Vineville on a Mission

A man chops wood at Hinton Rural Life Center. The information for the trip in the next section is repeated in the graphic.
The Mission:
Hinton Rural Life Center features three days of a Safe & Healthy Home Repair ministry, worship and devotional times, poverty awareness activity, Appalachian Culture Night, delicious meals, and fun challenges with our amazing crew of college-aged summer staffers. Groups stay in Lodge or retreat house accommodations (with beds, linens, and bathroom for each room).
Home Repair Ministry:
Building handicap ramps, painting, floor repair, yard work, and more, this mission experience is for all ages and abilities!
Deadlines & Cost:
-Maximum cost of $250 per person
-$100 deposit to hold your spot- deposit can be paid in Realm
-Registration deadline: February 25th
-Maximum of 20 people

Sunday Service 2023

What a great day! We had over 200 Vineville folks serving our community. The lives of hundreds of people, thousands, if you count all those who will see the Christmas lights, were positively impacted because of you. I had numerous people say they wanted this to be an annual event. Several said semi-annual. There were smiles everywhere when we gathered for worship and lunch.

Rev. Dr. Jimmy Asbell, Jr.

Senior Pastor

Reflections from the Costa Rica 2023 Team

After multiple delays and a cancellation, we are back in the air on our way to Atlanta. As I look back on our week in Costa Rica, I don’t believe I would change a single thing. Of course, arriving home on schedule would have been ideal, but the truth is that all of our needs were provided for. This has been the case since the planning for the trip began. From the countless prayers and generous financial support of our Vineville family, to the “missionaries” on the journey and the wonderful Costa Ricans we worked alongside, it is hard to deny the grace of God at work in and through all things. Life-changing memories were made as I watched how everyone on our team offered their whole selves, bringing to the table their unique gifts, talents, and personalities. There were moments of laughter and singing, hard work and cutthroat card games, of prayerful blessings and the Holy Spirit’s moving and speaking into our hearts. Friendships were made in San Isidro, Santa Marta, and Clearwater, and stronger bonds were created among us.

Personally, I couldn’t dream of a more fulfilling way to wrap up my time at Vineville. Missions is so near and dear to my heart. If I could sum up all the things I have learned throughout my many different mission experiences, it would be that successful short-term missions are not really about what was accomplished. Instead, a good mission is when the Spirit of God brings together the most unlikely of people and they find themselves united together as the Body of Christ with the common purpose of building the Kingdom. By that standard, our time in Costa Rica was a success, because what I saw there was the Church.
In the weeks ahead, I hope you get a chance to talk to the team. Have them share what they saw, heard, and experienced. Just be ready, though. After hearing what God is up to in Costa Rica, you might find your heart stirred to see for yourself when Vineville returns.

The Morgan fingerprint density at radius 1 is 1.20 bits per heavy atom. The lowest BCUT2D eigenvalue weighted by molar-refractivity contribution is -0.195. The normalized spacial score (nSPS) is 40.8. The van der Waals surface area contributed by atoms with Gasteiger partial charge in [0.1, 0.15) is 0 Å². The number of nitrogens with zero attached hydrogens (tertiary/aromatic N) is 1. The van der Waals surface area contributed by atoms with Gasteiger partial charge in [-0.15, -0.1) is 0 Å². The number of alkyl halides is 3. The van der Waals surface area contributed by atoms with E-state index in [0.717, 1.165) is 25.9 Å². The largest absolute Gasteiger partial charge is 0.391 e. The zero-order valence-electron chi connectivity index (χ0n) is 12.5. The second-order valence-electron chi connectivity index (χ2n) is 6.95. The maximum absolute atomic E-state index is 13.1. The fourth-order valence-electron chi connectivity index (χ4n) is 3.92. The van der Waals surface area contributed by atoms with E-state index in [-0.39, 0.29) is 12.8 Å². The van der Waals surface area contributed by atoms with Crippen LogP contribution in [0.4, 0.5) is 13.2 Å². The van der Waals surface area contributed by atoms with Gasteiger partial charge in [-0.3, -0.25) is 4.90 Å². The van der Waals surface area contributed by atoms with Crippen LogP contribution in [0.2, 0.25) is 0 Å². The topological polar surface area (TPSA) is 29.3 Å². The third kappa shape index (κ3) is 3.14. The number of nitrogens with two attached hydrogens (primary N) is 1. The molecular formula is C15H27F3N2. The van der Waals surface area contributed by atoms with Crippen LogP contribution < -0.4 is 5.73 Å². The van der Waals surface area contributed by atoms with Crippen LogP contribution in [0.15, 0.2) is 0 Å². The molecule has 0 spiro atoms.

Vaya con Dios,

Day 2: Sunday
Today, we attended a local church in San Isidro, Costa Rica. We were able to experience part of the service in Spanish before having our own reflection. Jon prompted the discussion by asking us how we saw God’s steadfast love (Psalm 136) during the service. One idea that was repeated by the group was that it was so cool to understand that while we were worshipping here in Costa Rica, Vineville was worshipping back in Macon and Christians around the world were as well. God is the same loving and merciful God no matter where you go and that was extremely evident in this morning’s service.
After the church service, we explored the town near the CRMP. It was so cool to get to experience and explore the local culture and compare it to our own. We were particularly struck by the way the people of San Isidro were so open and welcoming, even though we were strangers. We also found it interesting to see how the people of San Isidro worshipped in a different way than we do in the United States. They were so passionate and expressive, and it was clear that they truly loved God.
We all found it so cool that even though we all worship in a different way, we all serve the same God and will all be together in heaven. It was a reminder that we are all part of a global community of believers, and that we are all connected to God.
We had a wonderful day and we are so grateful for the opportunity to have experienced the church in San Isidro. We are looking forward to continuing our journey tomorrow!
Harden Powell and Lillie Mealor

Today we woke up to a rainy Tuesday morning in Costa Rica, sore with fresh bruises and muddy shoes. Since we’ve been here a few days now, we could no longer just depend on the adrenaline (or coffee) to get us through. But when we arrived at the construction site in Santa Marta, we met two families who attended the church we were building: Evelyn and her three daughters, Hilary, Samantha, and Rose, and Teresita and her grandson Gael. The kids were off from school and super-excited to help us shovel gravel into the altar foundation. Samantha was eager to haul a wheelbarrow twice her size, and do everything she could to help us out. We were so encouraged by her ability to take joy in each small contribution she made; it reminded us to celebrate every step in the process. God takes joy in our smallest accomplishments, why shouldn’t we?

Cannon McClain and Melissa Rodriguez-McClain